Only in the Twilight Zone of County Center would anyone think taxpayers should do a happy dance when the county uses more debt than growth revenues to fund transportation in FY2017.

Only in the Twilight Zone of County Center is spending $30 million of taxpayer money in FY2017 on some untested impact fee buyback scheme a higher priority than funding our roads and transportation needs that have been neglected for years.

Is it time for those operating in a different dimension in the Twilight Zone at County Center to encounter a reality check?

Monday, September 12, 2016

Transportation: Taxpayer Victory But Lots of Room In Budget To Do Better

It was a long day at County Center last Thursday. There was a regular Hillsborough County commission meeting during the day and the first county budget public hearing regarding FY2017 budget in the evening.

We want to thank Commissioner Murman for leading the effort to fund transportation within our existing budget. Without Murman championing her plan for a dedicated and committed transportation funding source using our growth revenues, we would still have no transportation funding. Murman's leadership, together with strong support from Commissioner White got us to where we are today.

Finally, the county is using our existing budget to fund our roads and transportation needs. We've been requesting they do that for years as our revenues have been going up and up and up.

While Murman's proposal got substantially changed, the end result is a victory for the taxpayers of Hillsborough County.

Let's recap what happened.

At the June 9th sales tax hike public hearing, the commissioners agreed to pursue Murman's transportation funding proposal to dedicate and commit at least a third of our new growth revenues to transportation. They had also agreed to appoint a citizens committee to review Murman's proposal and that effort somehow vanished into thin air.

We previously posted here that the commissioners discussed Murman's proposed ordinance for a TIF like concept that would provide a dedicated funding source for transportation at the August 10th Transportation Workshop. Commissioner Higginbotham led the effort at that meeting for the Board's decision to bring Murman's proposal back to the Board in the form of a Board policy rather than an Ordinance. That was already a compromise that took some teeth out of Murman's proposal because a Board policy does not have the same discipline of enforcement that an Ordinance has.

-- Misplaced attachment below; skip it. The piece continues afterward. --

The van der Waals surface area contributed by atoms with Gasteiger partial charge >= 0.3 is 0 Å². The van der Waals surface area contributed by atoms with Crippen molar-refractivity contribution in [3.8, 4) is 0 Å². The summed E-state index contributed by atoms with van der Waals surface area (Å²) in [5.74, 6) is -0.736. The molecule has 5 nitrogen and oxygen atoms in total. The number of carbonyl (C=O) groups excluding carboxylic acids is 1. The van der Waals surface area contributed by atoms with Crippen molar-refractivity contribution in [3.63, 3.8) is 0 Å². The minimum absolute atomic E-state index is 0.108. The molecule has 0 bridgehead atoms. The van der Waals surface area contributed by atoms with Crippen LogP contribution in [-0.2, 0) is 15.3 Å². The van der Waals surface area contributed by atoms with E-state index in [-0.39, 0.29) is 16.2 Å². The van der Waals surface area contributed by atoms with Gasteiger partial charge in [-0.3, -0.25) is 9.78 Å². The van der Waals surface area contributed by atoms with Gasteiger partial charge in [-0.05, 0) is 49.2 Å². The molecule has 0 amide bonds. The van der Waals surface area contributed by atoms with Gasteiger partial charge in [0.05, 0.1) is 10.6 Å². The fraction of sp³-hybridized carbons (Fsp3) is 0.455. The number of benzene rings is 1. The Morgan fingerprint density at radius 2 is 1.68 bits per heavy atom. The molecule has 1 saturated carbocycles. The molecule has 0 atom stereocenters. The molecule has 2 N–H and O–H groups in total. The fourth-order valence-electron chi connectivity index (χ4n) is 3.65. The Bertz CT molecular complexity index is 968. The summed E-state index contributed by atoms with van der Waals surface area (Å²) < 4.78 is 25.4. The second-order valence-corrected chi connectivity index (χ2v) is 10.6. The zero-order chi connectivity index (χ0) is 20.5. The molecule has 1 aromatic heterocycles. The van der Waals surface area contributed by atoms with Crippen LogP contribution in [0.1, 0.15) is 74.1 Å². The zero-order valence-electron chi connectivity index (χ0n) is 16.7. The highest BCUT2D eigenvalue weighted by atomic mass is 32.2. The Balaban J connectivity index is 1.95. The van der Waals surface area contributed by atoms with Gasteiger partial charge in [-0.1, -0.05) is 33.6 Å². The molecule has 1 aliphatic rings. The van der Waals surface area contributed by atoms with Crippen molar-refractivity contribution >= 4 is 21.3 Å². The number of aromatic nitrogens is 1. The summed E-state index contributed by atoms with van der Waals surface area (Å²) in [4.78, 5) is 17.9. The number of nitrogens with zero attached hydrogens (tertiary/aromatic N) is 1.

Therefore, Murman asked for the Board policy language be brought to the next BOCC meeting scheduled a week away on August 17th. The Ordinance language had already been drafted by the County Attorney's office.

It was astounding to hear County Attorney Chip Fletcher say he could not reformat the Ordinance language into a Board policy format in time to bring it back to the commissioners at their very next BOCC meeting on the 17th.

It is beyond belief that Fletcher's County Attorney's office could not reformat Ordinance language already drafted into Board policy format in a week. The size of staff at the County Attorney's office is huge. They are so big that they farm out their resources and county legal services to other organizations - a post for another day.

Therefore, Murman's transportation funding proposal as a Board policy would have to be addressed at the following BOCC meeting not scheduled until after the Labor Day Weekend on September 8, 2016. September 8th coincidentally was the same day as the first evening budget public hearing was scheduled.

Either the public hearing should have been delayed or the BOCC meeting conducted the day before on Wednesday which is its normal meeting day. Making big budget decisions hours before a budget public hearing is again poor Governance by the County, especially when it could have been handled differently.

Once we heard Fletcher make his statement forcing the delay, we knew the fix was in. Unelected bureaucrat County Administrator Mike Merrill, who has no policy making authority, clearly displayed his annoyance of Murman's proposal at the August 10th meeting. It was clear he opposed Murman's plan.